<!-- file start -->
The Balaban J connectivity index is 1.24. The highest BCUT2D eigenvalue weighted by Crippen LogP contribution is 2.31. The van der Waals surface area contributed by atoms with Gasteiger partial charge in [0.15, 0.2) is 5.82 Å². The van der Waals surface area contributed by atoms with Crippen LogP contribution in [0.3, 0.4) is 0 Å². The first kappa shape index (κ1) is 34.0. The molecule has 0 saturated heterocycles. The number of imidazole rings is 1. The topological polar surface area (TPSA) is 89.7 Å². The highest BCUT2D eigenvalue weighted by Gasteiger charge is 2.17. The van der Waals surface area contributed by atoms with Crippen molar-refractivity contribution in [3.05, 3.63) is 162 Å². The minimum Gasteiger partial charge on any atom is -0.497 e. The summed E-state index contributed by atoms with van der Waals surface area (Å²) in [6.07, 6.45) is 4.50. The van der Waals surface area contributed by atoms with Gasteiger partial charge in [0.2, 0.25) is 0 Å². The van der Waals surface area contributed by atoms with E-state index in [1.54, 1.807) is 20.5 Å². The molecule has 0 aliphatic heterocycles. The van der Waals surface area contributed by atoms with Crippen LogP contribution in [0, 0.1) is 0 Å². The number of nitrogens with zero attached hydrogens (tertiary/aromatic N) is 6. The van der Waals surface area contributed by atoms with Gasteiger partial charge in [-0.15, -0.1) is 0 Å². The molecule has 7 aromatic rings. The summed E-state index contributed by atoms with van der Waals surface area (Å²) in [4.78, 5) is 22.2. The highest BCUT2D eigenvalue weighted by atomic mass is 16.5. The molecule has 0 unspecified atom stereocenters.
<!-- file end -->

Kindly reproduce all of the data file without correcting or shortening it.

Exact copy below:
The Balaban J connectivity index is 1.24. The highest BCUT2D eigenvalue weighted by Crippen LogP contribution is 2.31. The van der Waals surface area contributed by atoms with Gasteiger partial charge in [0.15, 0.2) is 5.82 Å². The van der Waals surface area contributed by atoms with Crippen LogP contribution in [0.3, 0.4) is 0 Å². The first kappa shape index (κ1) is 34.0. The molecule has 0 saturated heterocycles. The number of imidazole rings is 1. The topological polar surface area (TPSA) is 89.7 Å². The highest BCUT2D eigenvalue weighted by Gasteiger charge is 2.17. The van der Waals surface area contributed by atoms with Crippen molar-refractivity contribution in [3.05, 3.63) is 162 Å². The minimum Gasteiger partial charge on any atom is -0.497 e. The summed E-state index contributed by atoms with van der Waals surface area (Å²) in [6.07, 6.45) is 4.50. The van der Waals surface area contributed by atoms with Gasteiger partial charge in [0.2, 0.25) is 0 Å². The van der Waals surface area contributed by atoms with E-state index in [1.54, 1.807) is 20.5 Å². The molecule has 0 aliphatic heterocycles. The van der Waals surface area contributed by atoms with Crippen LogP contribution in [0, 0.1) is 0 Å². The number of nitrogens with zero attached hydrogens (tertiary/aromatic N) is 6. The van der Waals surface area contributed by atoms with Gasteiger partial charge in [-0.15, -0.1) is 0 Å². The molecule has 7 aromatic rings. The summed E-state index contributed by atoms with van der Waals surface area (Å²) in [4.78, 5) is 22.2. The highest BCUT2D eigenvalue weighted by atomic mass is 16.5. The molecule has 0 unspecified atom stereocenters.